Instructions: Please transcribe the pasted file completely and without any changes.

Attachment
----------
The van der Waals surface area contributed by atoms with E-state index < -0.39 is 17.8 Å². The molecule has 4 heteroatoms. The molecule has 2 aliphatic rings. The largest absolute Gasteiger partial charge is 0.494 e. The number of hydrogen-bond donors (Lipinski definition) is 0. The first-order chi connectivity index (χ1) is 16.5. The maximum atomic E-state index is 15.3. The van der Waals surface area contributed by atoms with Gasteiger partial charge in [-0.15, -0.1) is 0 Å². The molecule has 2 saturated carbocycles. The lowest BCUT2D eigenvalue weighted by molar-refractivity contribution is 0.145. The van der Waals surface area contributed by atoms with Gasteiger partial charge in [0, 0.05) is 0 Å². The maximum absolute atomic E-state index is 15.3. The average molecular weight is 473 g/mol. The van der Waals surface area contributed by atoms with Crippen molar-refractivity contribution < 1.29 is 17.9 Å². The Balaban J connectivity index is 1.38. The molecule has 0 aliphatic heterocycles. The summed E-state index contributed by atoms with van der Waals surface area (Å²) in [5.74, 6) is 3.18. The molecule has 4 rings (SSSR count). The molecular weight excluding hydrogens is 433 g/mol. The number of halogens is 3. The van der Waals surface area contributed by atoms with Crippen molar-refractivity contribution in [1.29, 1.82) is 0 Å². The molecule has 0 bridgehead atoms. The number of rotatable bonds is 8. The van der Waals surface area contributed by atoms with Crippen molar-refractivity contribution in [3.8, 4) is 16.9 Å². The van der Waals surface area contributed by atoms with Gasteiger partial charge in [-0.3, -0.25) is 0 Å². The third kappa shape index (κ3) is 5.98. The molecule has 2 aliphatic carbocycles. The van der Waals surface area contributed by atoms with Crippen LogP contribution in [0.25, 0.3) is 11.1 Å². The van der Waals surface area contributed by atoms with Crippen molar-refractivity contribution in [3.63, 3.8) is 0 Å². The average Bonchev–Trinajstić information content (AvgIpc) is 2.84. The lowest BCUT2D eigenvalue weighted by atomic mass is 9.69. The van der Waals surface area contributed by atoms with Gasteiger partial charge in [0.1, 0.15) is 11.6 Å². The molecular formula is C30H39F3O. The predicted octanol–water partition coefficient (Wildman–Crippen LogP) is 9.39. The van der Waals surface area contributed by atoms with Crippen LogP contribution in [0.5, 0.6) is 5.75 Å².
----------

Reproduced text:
The van der Waals surface area contributed by atoms with E-state index < -0.39 is 17.8 Å². The molecule has 4 heteroatoms. The molecule has 2 aliphatic rings. The largest absolute Gasteiger partial charge is 0.494 e. The number of hydrogen-bond donors (Lipinski definition) is 0. The first-order chi connectivity index (χ1) is 16.5. The maximum atomic E-state index is 15.3. The van der Waals surface area contributed by atoms with Gasteiger partial charge in [-0.15, -0.1) is 0 Å². The molecule has 2 saturated carbocycles. The lowest BCUT2D eigenvalue weighted by molar-refractivity contribution is 0.145. The van der Waals surface area contributed by atoms with Gasteiger partial charge in [0, 0.05) is 0 Å². The maximum absolute atomic E-state index is 15.3. The average molecular weight is 473 g/mol. The van der Waals surface area contributed by atoms with Crippen molar-refractivity contribution < 1.29 is 17.9 Å². The Balaban J connectivity index is 1.38. The molecule has 0 aliphatic heterocycles. The summed E-state index contributed by atoms with van der Waals surface area (Å²) in [5.74, 6) is 3.18. The molecule has 4 rings (SSSR count). The molecular weight excluding hydrogens is 433 g/mol. The number of halogens is 3. The van der Waals surface area contributed by atoms with Crippen molar-refractivity contribution in [1.29, 1.82) is 0 Å². The molecule has 0 bridgehead atoms. The number of rotatable bonds is 8. The van der Waals surface area contributed by atoms with Crippen molar-refractivity contribution in [3.8, 4) is 16.9 Å². The van der Waals surface area contributed by atoms with Gasteiger partial charge in [-0.3, -0.25) is 0 Å². The third kappa shape index (κ3) is 5.98. The molecule has 2 aliphatic carbocycles. The van der Waals surface area contributed by atoms with Crippen LogP contribution in [0.25, 0.3) is 11.1 Å². The van der Waals surface area contributed by atoms with Crippen molar-refractivity contribution in [3.63, 3.8) is 0 Å². The average Bonchev–Trinajstić information content (AvgIpc) is 2.84. The lowest BCUT2D eigenvalue weighted by atomic mass is 9.69. The van der Waals surface area contributed by atoms with Gasteiger partial charge in [0.1, 0.15) is 11.6 Å². The molecular formula is C30H39F3O. The predicted octanol–water partition coefficient (Wildman–Crippen LogP) is 9.39. The van der Waals surface area contributed by atoms with Crippen LogP contribution in [0.5, 0.6) is 5.75 Å².